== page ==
"I've been criticised a little bit for not totally embracing my indigenous culture," Gillespie says. "It was never anything that was hidden. [After it become public] maybe I felt there was a bit of an expectation that I was needed to go and do something. And I just thought: 'This is who I am, who I've been all along, what do you want me to do?' I was a bit in the dark as to other people's expectations." Since he has retired Gillespie has learned that both parents of his father, Neil, who is the chief executive of the Aboriginal Legal Rights Movement, had indigenous links.
Christian has no such confusion and has already inspired younger players during coaching clinics and provided valuable assistance to his team-mates on the development tour of England. "He's a big role model, very big," Preston White, a 19-year-old Queensland allrounder, says. White absorbed lots of tips on combining his roles during the two-month trip and, after initially worrying that Christian might be "up himself a bit", quickly became a devoted follower. "He's very reliable, you can trust him with a lot of things," White says. The weary players would watch in awe as Christian completed his tailored pre-season training sessions for South Australia on top of the squad's already taxing load.
On the trip the young men learned about the 1868 tour of their predecessors, who played 47 matches during their five months in England. During lunch breaks the pioneers entertained the crowd with traditional activities such as boomerang throwing. In 2006 they were awarded player numbers as the first Australian cricketers.
At the start of last year's trip only four of the 15 tourists had been out of Australia, leaving Christian to operate as much more than a captain. "They were a really good bunch of kids and extremely talented, which you come to expect from Aboriginal sportsmen," he says. "The NRL [rugby league] and AFL [Australian rules football] are littered with them. There's no reason why any of those kids can't play first-class cricket if they pursue it and work hard."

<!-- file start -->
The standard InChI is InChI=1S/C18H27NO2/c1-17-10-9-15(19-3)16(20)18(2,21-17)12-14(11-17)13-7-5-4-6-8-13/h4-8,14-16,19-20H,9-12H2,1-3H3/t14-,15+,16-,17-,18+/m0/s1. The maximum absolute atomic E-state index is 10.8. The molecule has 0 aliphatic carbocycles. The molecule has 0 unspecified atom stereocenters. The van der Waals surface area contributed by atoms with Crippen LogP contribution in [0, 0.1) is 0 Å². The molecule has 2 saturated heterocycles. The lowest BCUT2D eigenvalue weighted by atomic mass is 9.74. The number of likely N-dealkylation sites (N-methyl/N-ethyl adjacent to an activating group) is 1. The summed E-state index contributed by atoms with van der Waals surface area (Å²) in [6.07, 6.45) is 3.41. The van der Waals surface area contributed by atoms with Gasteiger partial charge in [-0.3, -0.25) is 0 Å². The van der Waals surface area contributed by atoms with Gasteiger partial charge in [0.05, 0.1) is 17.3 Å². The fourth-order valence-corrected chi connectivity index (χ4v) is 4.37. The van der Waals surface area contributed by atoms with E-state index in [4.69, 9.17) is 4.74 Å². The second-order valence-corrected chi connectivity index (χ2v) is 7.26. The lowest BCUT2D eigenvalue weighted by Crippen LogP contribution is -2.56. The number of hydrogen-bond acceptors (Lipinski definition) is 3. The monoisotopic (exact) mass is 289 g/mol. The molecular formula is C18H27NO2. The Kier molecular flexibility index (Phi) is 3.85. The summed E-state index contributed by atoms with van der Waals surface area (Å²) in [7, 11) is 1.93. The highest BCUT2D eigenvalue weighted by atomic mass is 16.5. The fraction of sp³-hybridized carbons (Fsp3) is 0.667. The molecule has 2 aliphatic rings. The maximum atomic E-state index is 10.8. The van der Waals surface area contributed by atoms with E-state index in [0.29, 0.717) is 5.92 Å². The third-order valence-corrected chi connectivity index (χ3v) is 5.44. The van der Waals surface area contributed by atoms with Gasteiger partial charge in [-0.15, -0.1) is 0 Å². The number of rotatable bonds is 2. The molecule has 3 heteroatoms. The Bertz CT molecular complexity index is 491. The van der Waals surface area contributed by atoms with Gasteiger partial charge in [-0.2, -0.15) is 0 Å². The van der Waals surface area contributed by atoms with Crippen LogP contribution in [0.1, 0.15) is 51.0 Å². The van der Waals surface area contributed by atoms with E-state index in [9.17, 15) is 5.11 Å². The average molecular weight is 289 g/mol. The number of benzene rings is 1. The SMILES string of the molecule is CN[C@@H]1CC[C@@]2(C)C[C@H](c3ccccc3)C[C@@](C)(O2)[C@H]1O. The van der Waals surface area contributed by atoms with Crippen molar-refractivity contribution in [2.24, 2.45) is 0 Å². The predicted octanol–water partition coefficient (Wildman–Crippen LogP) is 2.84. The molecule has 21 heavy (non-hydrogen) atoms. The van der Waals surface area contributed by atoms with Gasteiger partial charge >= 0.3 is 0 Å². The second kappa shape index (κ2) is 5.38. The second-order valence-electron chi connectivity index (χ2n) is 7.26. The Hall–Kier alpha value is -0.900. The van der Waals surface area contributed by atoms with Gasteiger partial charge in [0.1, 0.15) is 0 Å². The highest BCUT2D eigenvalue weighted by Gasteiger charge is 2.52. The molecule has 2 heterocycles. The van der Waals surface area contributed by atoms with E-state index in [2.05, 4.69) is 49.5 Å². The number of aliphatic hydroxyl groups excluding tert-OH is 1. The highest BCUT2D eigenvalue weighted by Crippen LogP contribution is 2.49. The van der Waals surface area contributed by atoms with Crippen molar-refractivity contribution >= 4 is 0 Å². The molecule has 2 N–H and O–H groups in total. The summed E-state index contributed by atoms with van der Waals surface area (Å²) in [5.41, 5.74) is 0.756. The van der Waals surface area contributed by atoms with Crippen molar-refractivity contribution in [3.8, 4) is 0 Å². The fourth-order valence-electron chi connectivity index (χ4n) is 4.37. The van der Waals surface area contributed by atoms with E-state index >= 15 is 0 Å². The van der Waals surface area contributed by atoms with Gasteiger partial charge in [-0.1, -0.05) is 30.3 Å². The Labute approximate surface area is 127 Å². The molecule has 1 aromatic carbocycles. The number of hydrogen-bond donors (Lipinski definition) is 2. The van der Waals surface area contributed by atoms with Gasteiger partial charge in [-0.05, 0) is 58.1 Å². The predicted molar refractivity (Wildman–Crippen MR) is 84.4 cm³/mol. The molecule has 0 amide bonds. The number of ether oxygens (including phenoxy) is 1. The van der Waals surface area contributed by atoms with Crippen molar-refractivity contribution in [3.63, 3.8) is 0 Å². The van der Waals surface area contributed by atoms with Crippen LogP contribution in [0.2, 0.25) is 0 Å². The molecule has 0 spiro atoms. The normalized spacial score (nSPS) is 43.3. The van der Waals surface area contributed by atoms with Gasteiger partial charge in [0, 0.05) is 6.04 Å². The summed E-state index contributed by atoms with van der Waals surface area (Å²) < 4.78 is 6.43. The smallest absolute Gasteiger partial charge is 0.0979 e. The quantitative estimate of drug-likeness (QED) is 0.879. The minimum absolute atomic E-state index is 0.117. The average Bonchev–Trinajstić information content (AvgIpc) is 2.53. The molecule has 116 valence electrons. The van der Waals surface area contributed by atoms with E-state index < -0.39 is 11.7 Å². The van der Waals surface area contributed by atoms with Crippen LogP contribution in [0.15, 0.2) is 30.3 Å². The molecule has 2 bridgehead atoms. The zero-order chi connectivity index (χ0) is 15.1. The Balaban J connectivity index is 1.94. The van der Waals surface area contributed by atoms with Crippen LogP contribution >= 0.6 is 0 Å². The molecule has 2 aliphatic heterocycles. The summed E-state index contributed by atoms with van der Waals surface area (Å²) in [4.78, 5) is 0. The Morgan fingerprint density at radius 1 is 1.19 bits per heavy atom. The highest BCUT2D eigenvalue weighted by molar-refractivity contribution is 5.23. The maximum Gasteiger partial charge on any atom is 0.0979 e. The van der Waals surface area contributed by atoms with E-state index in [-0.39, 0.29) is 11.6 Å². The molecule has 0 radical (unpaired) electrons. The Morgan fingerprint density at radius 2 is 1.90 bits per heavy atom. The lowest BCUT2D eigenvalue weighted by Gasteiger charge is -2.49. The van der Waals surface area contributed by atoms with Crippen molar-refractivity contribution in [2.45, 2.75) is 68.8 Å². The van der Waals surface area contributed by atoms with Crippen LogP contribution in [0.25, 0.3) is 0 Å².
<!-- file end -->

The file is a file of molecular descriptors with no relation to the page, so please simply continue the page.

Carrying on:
From antipathy to inclusiveness
Historically, the game has not been kind to indigenous players. "Cricket is seen as a white man's sport," Flo Grant says. "But 100 years ago it wasn't. The Aboriginal people embraced it. [Since then] they've been more accepted in football than they have in cricket."
In his book Lords' Dreaming Ashley Mallett, the former Test offspinner, outlined some of the racist decisions made by early administrators. "Any Aboriginal bowler at first-class level was considered a threat to the exclusive whiteness of the Australian Test team," he wrote. "So whenever an Aboriginal cricketer of Test potential turned up, officialdom stepped in."
Fast bowlers were the easiest target at the start of the 20th century. Alec Henry, Jack Marsh and Eddie Gilbert were effectively thrown out of the game by chucking calls. Henry, a Queensland first-class paceman, was rumoured to be the fastest in the world, but he was pushed out and died of tuberculosis aged 29. Even though the hugely talented Marsh, from New South Wales, maintained his pace with a length of wood strapped to his arm, he could not totally clear himself. Instead of making the 1905 England tour he left cricket and became a travelling performer. Eleven years later he was beaten to death on a footpath.
At Brisbane's Allan Border Field, where Christian trained with the Australians at their pre-tournament camp last week, there is a bronze statue of Gilbert. The plaque says Gilbert was the only Aboriginal player of his time to play first-class cricket and was the fastest bowler in Australia in the 1930s. It doesn't tell one of the saddest stories in the game.